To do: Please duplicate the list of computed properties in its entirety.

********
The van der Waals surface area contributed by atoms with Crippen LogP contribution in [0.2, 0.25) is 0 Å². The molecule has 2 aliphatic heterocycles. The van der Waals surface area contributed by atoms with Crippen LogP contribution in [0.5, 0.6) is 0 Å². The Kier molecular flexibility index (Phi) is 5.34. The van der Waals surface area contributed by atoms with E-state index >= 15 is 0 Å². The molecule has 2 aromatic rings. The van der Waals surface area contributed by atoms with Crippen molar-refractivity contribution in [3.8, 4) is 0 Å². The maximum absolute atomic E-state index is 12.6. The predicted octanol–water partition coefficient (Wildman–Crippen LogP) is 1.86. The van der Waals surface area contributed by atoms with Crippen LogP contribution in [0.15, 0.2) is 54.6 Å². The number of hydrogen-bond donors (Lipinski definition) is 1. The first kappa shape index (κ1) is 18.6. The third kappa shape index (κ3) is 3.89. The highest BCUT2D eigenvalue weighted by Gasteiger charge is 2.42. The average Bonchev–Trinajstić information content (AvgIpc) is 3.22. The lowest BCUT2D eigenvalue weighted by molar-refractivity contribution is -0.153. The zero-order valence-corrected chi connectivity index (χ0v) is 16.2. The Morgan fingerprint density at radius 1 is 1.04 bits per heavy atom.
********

The van der Waals surface area contributed by atoms with Crippen LogP contribution in [0.2, 0.25) is 0 Å². The molecule has 2 aliphatic heterocycles. The van der Waals surface area contributed by atoms with Crippen LogP contribution in [0.5, 0.6) is 0 Å². The Kier molecular flexibility index (Phi) is 5.34. The van der Waals surface area contributed by atoms with E-state index >= 15 is 0 Å². The molecule has 2 aromatic rings. The van der Waals surface area contributed by atoms with Crippen molar-refractivity contribution in [3.8, 4) is 0 Å². The maximum absolute atomic E-state index is 12.6. The predicted octanol–water partition coefficient (Wildman–Crippen LogP) is 1.86. The van der Waals surface area contributed by atoms with Crippen LogP contribution in [0.15, 0.2) is 54.6 Å². The number of hydrogen-bond donors (Lipinski definition) is 1. The first kappa shape index (κ1) is 18.6. The third kappa shape index (κ3) is 3.89. The highest BCUT2D eigenvalue weighted by Gasteiger charge is 2.42. The average Bonchev–Trinajstić information content (AvgIpc) is 3.22. The lowest BCUT2D eigenvalue weighted by molar-refractivity contribution is -0.153. The zero-order valence-corrected chi connectivity index (χ0v) is 16.2. The Morgan fingerprint density at radius 1 is 1.04 bits per heavy atom.